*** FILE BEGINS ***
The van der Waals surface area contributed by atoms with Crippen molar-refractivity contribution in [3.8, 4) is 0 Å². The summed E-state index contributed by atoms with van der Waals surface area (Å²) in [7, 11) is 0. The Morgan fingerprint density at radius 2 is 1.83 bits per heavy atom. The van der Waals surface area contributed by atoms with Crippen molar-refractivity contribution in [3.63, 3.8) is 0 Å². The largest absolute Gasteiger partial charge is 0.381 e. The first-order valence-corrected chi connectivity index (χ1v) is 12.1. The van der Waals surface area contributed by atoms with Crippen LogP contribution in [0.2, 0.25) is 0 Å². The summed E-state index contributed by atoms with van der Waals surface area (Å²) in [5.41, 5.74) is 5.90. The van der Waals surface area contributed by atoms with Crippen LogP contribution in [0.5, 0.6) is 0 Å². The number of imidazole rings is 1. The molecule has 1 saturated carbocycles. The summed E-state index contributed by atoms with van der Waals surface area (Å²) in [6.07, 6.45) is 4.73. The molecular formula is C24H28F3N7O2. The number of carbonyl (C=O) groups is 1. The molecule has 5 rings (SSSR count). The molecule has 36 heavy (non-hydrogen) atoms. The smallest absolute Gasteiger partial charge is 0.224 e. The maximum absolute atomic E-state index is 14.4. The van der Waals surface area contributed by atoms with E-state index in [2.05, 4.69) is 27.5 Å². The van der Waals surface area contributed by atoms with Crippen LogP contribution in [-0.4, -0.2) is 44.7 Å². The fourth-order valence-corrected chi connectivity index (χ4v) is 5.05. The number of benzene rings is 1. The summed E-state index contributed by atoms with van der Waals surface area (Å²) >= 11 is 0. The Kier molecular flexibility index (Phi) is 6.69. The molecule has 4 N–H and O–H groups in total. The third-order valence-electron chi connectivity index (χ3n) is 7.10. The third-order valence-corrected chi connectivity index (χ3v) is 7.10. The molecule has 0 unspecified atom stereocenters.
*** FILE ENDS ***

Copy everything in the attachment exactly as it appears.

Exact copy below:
The van der Waals surface area contributed by atoms with Crippen molar-refractivity contribution in [3.8, 4) is 0 Å². The summed E-state index contributed by atoms with van der Waals surface area (Å²) in [7, 11) is 0. The Morgan fingerprint density at radius 2 is 1.83 bits per heavy atom. The van der Waals surface area contributed by atoms with Crippen molar-refractivity contribution in [3.63, 3.8) is 0 Å². The largest absolute Gasteiger partial charge is 0.381 e. The first-order valence-corrected chi connectivity index (χ1v) is 12.1. The van der Waals surface area contributed by atoms with Crippen LogP contribution in [0.2, 0.25) is 0 Å². The summed E-state index contributed by atoms with van der Waals surface area (Å²) in [5.41, 5.74) is 5.90. The van der Waals surface area contributed by atoms with Crippen LogP contribution in [0.5, 0.6) is 0 Å². The number of imidazole rings is 1. The molecule has 1 saturated carbocycles. The summed E-state index contributed by atoms with van der Waals surface area (Å²) in [6.07, 6.45) is 4.73. The molecular formula is C24H28F3N7O2. The number of carbonyl (C=O) groups is 1. The molecule has 5 rings (SSSR count). The molecule has 36 heavy (non-hydrogen) atoms. The smallest absolute Gasteiger partial charge is 0.224 e. The maximum absolute atomic E-state index is 14.4. The van der Waals surface area contributed by atoms with E-state index in [2.05, 4.69) is 27.5 Å². The van der Waals surface area contributed by atoms with Crippen LogP contribution in [-0.4, -0.2) is 44.7 Å². The fourth-order valence-corrected chi connectivity index (χ4v) is 5.05. The number of benzene rings is 1. The summed E-state index contributed by atoms with van der Waals surface area (Å²) >= 11 is 0. The Kier molecular flexibility index (Phi) is 6.69. The molecule has 4 N–H and O–H groups in total. The third-order valence-electron chi connectivity index (χ3n) is 7.10. The third-order valence-corrected chi connectivity index (χ3v) is 7.10. The molecule has 0 unspecified atom stereocenters.